Fargo, Dallas, New Orleans and the Corps of Engineers
While working on a post related to coastal economics I changed my topic this morning upon hearing Steve Inskeep’s interview with Fargo, North Dakota’s Mayor Dennis Walaker on NPR’s Morning Edition. The mayor described an emergency effort on the part of residents and officials to shore up threatened levees on the Red River* with sand bags against rising water levels.
This effort is being undertaken under conditions hard to relate to in Louisiana – bitter cold and snow! I noted that Mayor Walaker gave high praise for the participation of the Corps of Engineers.
As shown by the 1897 photograph, the 2009 flood is not the first time that the Red River has overtopped its banks but in 1897 Fargo didn’t have a serious levee system. Now they’re trying desperately to raise their levees with sandbags against a projected record stage of 41 feet on March 29. Remember that global climate change predicts extreme regional floods and droughts, as well as net warming of the entire planet.
On a related subject, yesterday Frank Truesdale sent me three essays by Jim Schutze from the Dallas Observer, one from February 11, one from March 4 and one from March 24. These pieces describe a very expensive and controversial public works project in Dallas called the Trinity River Project.
I urge you to read these opinion pieces in order. They should strongly resonate with NOLA residents because they describe eleven years of planning for a development project (toll road through the city) that involves the all-too familiar volatile mix of levees, flood risk, engineering, politics and the Corps of Engineers.
On the other hand, the portions of these op/ed pieces that compare the Dallas situation with New Orleans’ Katrina experience are sure to raise your blood pressure, especially if you believe that the corps bears full culpability with respect to the Katrina levee failures in New Orleans. Here are two debatable quotes from Schutze’s Feb 11 piece, one implying that the NOLA politicos are responsible for Katrina disaster and the other that the corps should, can and will do its job if left alone:
To this day, it is rare in public political discourse in this country for anybody to speak honestly about the culpability of local pols in New Orleans for the Katrina floods. The locals had pushed and pulled for a century to get the federal government to help them build cheap, badly designed levees so their real estate cousin-buddies could sell flood land to middle-class and poor people.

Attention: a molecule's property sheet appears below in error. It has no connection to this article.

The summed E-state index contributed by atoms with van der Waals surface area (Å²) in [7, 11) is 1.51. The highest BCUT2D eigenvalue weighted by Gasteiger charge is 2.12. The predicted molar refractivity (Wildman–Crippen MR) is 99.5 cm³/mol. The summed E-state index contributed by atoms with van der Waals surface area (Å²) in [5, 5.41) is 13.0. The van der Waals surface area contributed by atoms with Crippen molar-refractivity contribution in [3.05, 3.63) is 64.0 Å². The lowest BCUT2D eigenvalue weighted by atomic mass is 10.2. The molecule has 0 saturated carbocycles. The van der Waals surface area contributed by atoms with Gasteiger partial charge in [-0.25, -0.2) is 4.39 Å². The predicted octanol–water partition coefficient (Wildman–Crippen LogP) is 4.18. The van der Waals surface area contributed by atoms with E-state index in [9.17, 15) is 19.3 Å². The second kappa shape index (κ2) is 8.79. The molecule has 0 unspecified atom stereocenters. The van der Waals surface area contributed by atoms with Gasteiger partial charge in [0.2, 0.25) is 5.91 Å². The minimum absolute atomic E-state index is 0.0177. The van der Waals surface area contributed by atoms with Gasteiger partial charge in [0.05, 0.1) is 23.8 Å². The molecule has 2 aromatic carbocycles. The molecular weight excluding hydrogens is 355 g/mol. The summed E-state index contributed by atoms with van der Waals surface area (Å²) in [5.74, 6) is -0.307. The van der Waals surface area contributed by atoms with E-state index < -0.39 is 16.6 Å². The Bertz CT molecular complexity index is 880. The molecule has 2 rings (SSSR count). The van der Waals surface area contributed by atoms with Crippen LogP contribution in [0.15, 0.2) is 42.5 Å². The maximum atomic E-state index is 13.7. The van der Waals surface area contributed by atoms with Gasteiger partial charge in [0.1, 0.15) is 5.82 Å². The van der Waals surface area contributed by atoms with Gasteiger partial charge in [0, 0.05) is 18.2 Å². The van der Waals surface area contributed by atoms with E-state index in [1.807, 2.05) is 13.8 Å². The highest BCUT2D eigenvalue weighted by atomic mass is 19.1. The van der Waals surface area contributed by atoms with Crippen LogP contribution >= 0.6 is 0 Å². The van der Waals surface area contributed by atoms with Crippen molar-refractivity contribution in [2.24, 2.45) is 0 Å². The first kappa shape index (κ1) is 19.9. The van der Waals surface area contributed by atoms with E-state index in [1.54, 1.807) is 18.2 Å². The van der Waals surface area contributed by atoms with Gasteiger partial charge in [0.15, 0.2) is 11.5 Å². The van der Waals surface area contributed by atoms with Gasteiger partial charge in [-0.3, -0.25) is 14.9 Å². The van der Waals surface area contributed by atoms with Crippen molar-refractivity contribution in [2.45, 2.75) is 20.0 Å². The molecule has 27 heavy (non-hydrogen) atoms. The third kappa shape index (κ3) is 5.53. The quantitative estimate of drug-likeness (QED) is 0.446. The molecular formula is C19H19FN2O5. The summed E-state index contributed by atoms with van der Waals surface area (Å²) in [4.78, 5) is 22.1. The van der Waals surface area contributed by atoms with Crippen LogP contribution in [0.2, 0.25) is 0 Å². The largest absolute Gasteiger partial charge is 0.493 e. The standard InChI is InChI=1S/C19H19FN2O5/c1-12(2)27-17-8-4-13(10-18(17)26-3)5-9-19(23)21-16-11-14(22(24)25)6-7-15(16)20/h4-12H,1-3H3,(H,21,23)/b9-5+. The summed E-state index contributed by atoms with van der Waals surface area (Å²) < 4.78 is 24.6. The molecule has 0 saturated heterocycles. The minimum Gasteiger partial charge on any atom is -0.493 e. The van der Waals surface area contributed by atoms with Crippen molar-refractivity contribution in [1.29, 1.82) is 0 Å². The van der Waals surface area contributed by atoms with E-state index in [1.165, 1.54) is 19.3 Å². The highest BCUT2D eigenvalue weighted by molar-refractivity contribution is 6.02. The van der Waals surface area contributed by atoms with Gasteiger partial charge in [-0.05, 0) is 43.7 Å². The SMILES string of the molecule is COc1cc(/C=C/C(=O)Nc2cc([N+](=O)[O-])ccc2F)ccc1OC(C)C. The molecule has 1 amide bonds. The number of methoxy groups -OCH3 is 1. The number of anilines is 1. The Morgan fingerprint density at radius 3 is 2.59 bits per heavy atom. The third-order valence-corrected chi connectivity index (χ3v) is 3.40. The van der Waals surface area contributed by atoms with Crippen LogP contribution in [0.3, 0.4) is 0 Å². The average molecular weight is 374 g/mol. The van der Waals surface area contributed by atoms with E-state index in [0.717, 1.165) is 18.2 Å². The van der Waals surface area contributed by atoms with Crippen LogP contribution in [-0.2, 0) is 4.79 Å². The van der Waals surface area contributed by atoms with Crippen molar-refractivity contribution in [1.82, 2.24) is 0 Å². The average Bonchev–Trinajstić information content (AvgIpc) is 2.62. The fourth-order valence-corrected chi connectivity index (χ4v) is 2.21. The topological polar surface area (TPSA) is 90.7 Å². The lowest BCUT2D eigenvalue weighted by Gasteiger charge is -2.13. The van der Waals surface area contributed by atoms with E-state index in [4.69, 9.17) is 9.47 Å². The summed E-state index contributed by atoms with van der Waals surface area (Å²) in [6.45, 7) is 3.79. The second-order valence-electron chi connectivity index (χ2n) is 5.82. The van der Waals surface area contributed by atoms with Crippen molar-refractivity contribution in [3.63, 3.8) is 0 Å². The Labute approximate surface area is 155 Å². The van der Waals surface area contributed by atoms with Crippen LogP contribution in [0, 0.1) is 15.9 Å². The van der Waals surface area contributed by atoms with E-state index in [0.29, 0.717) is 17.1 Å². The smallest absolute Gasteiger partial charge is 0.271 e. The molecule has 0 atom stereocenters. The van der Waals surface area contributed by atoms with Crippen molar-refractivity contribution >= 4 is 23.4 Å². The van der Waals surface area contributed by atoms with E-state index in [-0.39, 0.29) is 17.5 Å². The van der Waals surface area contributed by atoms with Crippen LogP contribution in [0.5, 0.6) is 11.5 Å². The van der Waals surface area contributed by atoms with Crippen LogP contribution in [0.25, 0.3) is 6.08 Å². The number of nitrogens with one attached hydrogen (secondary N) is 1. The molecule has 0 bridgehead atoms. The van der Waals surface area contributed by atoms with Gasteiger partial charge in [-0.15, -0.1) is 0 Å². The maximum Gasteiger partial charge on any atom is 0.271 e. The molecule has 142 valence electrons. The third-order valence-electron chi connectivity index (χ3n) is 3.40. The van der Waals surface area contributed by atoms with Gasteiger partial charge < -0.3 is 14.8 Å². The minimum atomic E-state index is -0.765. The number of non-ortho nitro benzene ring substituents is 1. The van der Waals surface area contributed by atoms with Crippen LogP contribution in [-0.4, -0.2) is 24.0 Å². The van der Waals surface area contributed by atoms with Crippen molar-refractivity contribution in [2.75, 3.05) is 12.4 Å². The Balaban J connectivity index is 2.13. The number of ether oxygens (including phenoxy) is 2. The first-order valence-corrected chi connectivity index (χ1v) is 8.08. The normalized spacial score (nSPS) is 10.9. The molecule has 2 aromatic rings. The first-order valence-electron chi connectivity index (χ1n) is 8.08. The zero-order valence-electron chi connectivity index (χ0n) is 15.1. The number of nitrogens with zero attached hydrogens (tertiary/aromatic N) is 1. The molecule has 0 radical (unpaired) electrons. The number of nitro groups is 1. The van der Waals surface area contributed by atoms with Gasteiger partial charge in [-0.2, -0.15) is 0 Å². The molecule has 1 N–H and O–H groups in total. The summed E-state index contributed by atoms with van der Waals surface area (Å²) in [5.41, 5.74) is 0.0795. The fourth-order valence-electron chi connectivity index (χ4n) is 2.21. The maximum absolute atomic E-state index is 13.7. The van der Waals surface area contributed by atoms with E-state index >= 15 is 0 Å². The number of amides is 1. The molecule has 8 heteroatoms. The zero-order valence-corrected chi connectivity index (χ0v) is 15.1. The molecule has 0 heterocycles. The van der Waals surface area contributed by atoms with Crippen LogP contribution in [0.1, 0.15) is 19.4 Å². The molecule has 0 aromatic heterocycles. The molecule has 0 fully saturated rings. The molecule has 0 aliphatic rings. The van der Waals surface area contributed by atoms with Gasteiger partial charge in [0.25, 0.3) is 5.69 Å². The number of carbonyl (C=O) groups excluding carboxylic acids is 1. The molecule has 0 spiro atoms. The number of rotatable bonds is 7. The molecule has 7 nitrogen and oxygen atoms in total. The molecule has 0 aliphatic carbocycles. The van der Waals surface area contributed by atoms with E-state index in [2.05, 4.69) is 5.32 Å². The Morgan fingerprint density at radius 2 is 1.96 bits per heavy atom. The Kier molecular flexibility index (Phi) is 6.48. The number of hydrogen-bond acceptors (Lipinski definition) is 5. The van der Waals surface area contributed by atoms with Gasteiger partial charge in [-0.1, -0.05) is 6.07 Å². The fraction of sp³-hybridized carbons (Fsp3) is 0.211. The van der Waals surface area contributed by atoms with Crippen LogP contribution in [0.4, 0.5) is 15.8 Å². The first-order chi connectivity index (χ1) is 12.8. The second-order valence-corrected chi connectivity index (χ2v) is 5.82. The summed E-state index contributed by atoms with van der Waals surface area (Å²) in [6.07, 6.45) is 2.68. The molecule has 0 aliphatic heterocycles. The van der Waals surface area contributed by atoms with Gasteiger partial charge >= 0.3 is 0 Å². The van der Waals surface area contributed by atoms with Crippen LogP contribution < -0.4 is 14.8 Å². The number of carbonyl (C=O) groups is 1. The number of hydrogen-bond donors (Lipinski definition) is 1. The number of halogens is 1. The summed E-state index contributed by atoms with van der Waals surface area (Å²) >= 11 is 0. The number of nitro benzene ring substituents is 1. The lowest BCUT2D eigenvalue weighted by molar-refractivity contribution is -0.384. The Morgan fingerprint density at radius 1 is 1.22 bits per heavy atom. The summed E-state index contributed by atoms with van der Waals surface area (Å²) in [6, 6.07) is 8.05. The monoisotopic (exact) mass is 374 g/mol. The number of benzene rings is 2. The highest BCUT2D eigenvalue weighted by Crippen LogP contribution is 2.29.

They’re (the corps) not politicians. Their job is to look at the dirt, look at the drawings, do the math and tell us if it will work or not work.
Whether or not you agree with these statements, Mr. Schutze makes some good points about attempts to use brute political force to roll science – and nature. The Dallas toll road project, very popular with business interests, apparently could compromise the Trinity River levee system. Schutze describes a classic flawed assumption on the part of development lobbyists – that technology will always out when it comes to man against nature.
My experience with Dallas is based on regular visits to my daughter while she attended the Hockaday high school, running the Dallas White Rock Marathon in 1994 and occasional meetings over the years on coastal issues at the EPA Region 6 headquarters. I saw an awful lot of concrete in Dallas.
Speaking of concrete, the Trinity River, which normally “trickles” through Dallas encased in the stuff, seasonally rises over the armored portions of the levees and inundates the upper earthen portions. Failure of these levees could devastate Big D’s downtown, just as failure of the river levees would devastate New Orleans.
With the Trinity River Project, the Corps of Engineers has become caught up in a classic struggle between engineering and politics. A critical legal issue raised in Dallas that is relevant to New Orleans’ flood protection is the question of the ownership of flood control structures.
The corps oversaw the design and construction of the levee system to prevent the Trinity River from flooding Dallas, but the city cost-shared the project and now owns it. So what party is responsible for long term liability in case of failure? More muddy, who is responsible for levee failure if the city alters the flood protection system (by building the highway) aganst corps’ advice? Such behavior on the part of an automobile owner would void his warranty.
Schutze ultimately celebrates the likely demise of a poorly conceived and oversold concept that had for years seemed unstoppable. Apparently its rising price tag will kill it in the end.
* This is the Red River North, which flows through North Dakota and Minnesota heading north to Manitoba, not to be confused with the Red River South, which flows south from Texas and Oklahoma into Louisiana.